A sense of perspective is needed on this. Yes, businesses should deliver on their promises and it is annoying when they don’t, but not getting cheap cupcakes is not the end of the world. There are many other cupcake sellers around, and many other group deal sellers (such as JumpOnIt, OurDeal and Ouffer.com). As with so many areas, the best way to respond to a business that treats you badly is not to use them again.

Lifehacker’s weekly Loaded column looks at better ways to manage (and stop worrying about) your money.


  • I had a similar thing happen with Scoopon earlier in the year. I bought a holiday voucher for a resort up in Queensland, only to have them turn around and pull the deal because one of their suppliers couldn’t handle the demand (they offered breakfast and one complimentary bottle of champagne per voucher etc, probably through a third-party). Was hugely disappointed, as was looking forward to a holiday away with the missus. At least I got a full refund. Why offer a deal if you can’t follow through? Surely these sites can have a minimum AND maximum boundary for offers?

  • It seems to me that it’s the supplier business that has over-esimated their capacity (or under-estimated demand), rather than Cudo or Scoopon being unable to count the number of orders.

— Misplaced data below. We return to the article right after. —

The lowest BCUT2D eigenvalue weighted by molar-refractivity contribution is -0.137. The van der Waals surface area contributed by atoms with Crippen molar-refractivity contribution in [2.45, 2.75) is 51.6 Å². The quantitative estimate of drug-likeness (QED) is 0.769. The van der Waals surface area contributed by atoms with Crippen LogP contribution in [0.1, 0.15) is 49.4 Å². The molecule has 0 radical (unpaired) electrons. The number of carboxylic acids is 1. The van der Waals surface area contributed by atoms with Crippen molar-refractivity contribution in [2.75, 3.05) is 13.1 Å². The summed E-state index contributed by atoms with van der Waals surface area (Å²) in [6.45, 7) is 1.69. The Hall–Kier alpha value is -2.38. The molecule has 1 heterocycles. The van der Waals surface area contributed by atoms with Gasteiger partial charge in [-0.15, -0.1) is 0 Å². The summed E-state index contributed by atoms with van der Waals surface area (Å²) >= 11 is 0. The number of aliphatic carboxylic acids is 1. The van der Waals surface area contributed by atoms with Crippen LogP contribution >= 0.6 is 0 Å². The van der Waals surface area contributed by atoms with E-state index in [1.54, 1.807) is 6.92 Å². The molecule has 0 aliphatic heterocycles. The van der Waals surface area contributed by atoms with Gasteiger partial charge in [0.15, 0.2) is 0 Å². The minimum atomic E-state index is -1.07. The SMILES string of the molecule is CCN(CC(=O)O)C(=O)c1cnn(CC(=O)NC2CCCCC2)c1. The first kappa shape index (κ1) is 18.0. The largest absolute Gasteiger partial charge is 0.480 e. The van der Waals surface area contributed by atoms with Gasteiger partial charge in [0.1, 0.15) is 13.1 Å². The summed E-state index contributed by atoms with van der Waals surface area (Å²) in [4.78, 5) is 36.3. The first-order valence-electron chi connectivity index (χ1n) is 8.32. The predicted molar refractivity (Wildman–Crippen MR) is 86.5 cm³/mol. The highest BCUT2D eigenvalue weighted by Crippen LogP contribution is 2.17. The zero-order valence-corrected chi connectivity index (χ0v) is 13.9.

• Sounds like a good buisness model.. take a ton of orders more than accountable, let the money from the orders sit in your bank 1-2 weeks, collect the interest then claim it unfulfillable and refund the money.

    Its pretty clear cut, don’t make offers you cant fulfill, if you do and fail, it only compromises your company’s good will, damage that enough and you sink your own ship.

  • how about those donut-filled ads for livingsocial.com whioch seem to pop up everywhere – they’ve been plugging ‘Perth daily deals’ for months now but when you register you get a jolly “not yet”.

    they’re as bad as those “hot chicks in your area” ads … just with less chest.

  • As a coder, i can understand how “capping” such a deal could be overlooked, as often the aim is to get the maximum amount of interest/signups possible.

    However, as a business owner, i don’t see how they could not consider such a scenario.

    But to their credit, offering a full refund is the right thing to do (especially since they’d quickly lose credibility if they had unhappy customers).

    @Tweak – i’m not sure i agree. Processing all of those payment/refund cycles would almost certainly wipe out any real profit from interest over that time period, and you could only get away with it a few times. I recall about 10yrs ago a domain supplier who was totally fraudulent – once they were found out and it hit the news, analysts said that if they had simply been legitimate, they would have made a healthy profit off all of their scammed clients, legitimately!